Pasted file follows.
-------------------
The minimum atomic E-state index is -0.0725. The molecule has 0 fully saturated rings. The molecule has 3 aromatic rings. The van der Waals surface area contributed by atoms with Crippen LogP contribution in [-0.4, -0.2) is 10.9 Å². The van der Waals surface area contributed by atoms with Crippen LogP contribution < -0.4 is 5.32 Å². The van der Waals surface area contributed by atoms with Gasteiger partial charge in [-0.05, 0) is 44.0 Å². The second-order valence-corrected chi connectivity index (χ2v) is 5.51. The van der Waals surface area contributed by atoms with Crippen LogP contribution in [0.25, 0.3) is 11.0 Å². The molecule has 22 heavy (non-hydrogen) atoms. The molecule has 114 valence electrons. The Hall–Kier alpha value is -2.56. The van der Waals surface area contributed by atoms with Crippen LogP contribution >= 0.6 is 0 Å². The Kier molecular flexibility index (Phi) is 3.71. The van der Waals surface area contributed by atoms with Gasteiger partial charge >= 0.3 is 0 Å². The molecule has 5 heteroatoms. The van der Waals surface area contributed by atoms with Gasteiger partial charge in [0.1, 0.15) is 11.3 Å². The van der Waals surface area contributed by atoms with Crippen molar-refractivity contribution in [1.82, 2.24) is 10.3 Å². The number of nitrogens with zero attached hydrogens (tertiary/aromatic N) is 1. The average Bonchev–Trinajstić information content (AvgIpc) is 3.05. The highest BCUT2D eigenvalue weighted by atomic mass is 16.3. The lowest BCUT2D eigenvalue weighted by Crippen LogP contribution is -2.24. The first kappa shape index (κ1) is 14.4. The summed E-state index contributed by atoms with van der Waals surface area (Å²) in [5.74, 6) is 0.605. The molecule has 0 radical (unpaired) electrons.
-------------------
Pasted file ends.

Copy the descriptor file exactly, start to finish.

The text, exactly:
The minimum atomic E-state index is -0.0725. The molecule has 0 fully saturated rings. The molecule has 3 aromatic rings. The van der Waals surface area contributed by atoms with Crippen LogP contribution in [-0.4, -0.2) is 10.9 Å². The van der Waals surface area contributed by atoms with Crippen LogP contribution < -0.4 is 5.32 Å². The van der Waals surface area contributed by atoms with Gasteiger partial charge in [-0.05, 0) is 44.0 Å². The second-order valence-corrected chi connectivity index (χ2v) is 5.51. The van der Waals surface area contributed by atoms with Crippen LogP contribution in [0.25, 0.3) is 11.0 Å². The molecule has 22 heavy (non-hydrogen) atoms. The molecule has 114 valence electrons. The Hall–Kier alpha value is -2.56. The van der Waals surface area contributed by atoms with Crippen LogP contribution >= 0.6 is 0 Å². The Kier molecular flexibility index (Phi) is 3.71. The van der Waals surface area contributed by atoms with Gasteiger partial charge >= 0.3 is 0 Å². The molecule has 5 heteroatoms. The van der Waals surface area contributed by atoms with Gasteiger partial charge in [0.1, 0.15) is 11.3 Å². The van der Waals surface area contributed by atoms with Crippen molar-refractivity contribution in [1.82, 2.24) is 10.3 Å². The number of nitrogens with zero attached hydrogens (tertiary/aromatic N) is 1. The average Bonchev–Trinajstić information content (AvgIpc) is 3.05. The highest BCUT2D eigenvalue weighted by atomic mass is 16.3. The lowest BCUT2D eigenvalue weighted by Crippen LogP contribution is -2.24. The first kappa shape index (κ1) is 14.4. The summed E-state index contributed by atoms with van der Waals surface area (Å²) in [5.74, 6) is 0.605. The molecule has 0 radical (unpaired) electrons.